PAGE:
Milk production increases of 1 percent in November and 1.6 percent in December were larger than what some analysts predicted.
But January came in a little lower than expected ― 0.5 percent across the entire United States.
For that reason, market analyst Dave Kurzawski, of FC Stone/Downes-O’Neill in Chicago, called Wednesday’s “Milk Production” report from USDA “slightly bullish.”
"Total U.S. milk production was up 0.5 percent year over year ― slightly below our expectation for a 1.3 percent increase," Kurzawski said.
"Milk per cow was where our estimates deviated strongly from the actual results, coming in at 1,854 (pounds) per cow ― well below our expected 1,869," he added.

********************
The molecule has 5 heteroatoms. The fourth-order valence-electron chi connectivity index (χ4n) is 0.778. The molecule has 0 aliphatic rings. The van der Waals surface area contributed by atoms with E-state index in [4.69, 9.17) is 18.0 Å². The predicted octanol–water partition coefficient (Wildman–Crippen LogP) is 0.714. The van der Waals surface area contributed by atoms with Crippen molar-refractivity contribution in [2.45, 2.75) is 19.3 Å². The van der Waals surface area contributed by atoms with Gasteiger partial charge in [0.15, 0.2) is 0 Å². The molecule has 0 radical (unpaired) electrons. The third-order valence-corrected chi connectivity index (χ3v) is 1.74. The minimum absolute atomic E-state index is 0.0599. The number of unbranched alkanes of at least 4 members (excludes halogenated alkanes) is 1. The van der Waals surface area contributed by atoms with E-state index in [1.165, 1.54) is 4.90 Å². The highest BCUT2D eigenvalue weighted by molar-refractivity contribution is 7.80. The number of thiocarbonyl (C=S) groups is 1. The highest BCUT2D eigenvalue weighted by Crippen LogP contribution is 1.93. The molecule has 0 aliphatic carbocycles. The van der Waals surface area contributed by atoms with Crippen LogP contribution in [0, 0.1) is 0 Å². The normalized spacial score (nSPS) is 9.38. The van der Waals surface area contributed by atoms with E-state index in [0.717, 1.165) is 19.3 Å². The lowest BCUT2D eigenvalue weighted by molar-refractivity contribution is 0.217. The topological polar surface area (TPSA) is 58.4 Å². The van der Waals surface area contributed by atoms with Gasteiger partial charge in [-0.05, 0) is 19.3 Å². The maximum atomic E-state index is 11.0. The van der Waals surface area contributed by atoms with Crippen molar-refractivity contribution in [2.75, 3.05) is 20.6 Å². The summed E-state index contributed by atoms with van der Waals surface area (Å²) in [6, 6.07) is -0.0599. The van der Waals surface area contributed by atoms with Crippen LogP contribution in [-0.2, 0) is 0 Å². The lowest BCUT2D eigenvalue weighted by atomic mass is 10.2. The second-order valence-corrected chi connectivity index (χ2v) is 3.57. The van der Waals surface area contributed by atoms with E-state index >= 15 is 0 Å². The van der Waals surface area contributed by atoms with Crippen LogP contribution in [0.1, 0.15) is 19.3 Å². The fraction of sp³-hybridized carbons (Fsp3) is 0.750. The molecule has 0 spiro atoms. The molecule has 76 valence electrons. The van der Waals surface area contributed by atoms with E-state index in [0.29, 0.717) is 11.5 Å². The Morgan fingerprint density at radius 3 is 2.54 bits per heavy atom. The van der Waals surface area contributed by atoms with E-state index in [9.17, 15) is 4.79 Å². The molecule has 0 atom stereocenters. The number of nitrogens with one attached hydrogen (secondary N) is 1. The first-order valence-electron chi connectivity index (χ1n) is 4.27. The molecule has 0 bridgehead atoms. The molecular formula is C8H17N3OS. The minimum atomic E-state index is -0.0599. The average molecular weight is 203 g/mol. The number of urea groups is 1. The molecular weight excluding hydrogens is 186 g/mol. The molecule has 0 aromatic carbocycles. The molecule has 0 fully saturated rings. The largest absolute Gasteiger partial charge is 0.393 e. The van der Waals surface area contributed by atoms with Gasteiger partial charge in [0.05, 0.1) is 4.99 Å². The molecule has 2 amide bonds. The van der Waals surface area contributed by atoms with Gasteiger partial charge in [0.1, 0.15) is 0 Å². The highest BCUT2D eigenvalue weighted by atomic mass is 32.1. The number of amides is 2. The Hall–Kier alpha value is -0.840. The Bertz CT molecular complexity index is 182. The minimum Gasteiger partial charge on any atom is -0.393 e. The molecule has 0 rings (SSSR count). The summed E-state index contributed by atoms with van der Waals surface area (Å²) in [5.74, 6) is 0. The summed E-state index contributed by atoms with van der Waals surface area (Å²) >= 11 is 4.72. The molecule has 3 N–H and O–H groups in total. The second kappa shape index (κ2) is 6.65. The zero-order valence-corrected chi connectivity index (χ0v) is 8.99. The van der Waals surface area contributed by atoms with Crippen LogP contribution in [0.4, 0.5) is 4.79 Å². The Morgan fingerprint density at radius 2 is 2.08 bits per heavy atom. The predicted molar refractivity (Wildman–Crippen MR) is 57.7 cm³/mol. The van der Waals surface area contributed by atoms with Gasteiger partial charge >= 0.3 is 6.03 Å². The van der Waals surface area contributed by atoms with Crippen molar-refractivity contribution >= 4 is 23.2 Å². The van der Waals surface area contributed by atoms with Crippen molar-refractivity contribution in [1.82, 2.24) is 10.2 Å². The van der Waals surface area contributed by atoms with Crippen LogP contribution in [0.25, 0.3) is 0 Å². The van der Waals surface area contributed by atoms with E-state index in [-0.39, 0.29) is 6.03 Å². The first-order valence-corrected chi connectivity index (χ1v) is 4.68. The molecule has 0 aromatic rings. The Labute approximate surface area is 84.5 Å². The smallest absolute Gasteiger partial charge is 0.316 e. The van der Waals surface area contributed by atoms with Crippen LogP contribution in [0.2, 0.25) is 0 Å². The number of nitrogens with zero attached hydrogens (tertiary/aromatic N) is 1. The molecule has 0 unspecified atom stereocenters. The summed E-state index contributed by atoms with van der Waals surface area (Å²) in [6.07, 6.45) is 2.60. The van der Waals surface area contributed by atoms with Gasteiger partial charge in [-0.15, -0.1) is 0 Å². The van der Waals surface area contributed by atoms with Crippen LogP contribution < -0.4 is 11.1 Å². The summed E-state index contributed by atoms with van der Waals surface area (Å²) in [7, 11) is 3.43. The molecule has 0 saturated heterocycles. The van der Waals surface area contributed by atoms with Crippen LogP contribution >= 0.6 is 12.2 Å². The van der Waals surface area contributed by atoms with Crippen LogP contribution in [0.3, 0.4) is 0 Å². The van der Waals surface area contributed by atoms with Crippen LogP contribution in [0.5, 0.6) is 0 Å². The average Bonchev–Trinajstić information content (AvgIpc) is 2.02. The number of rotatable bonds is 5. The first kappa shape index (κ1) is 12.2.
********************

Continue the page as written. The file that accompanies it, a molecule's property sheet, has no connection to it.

The number of dairy cows across the U.S. actually declined by 17,000 head in January.
In terms of milk production, states in the Upper Midwest posted healthy gains, with Wisconsin up 4.9 percent, Minnesota up 4.5 percent, and Michigan up 3.1 percent on a year-over-year basis.
California, the No. 1 milk-producing state, was down 4.3 percent.
Yet, California has enjoyed nearly ideal weather for much of February, which could boost milk production in the next USDA report.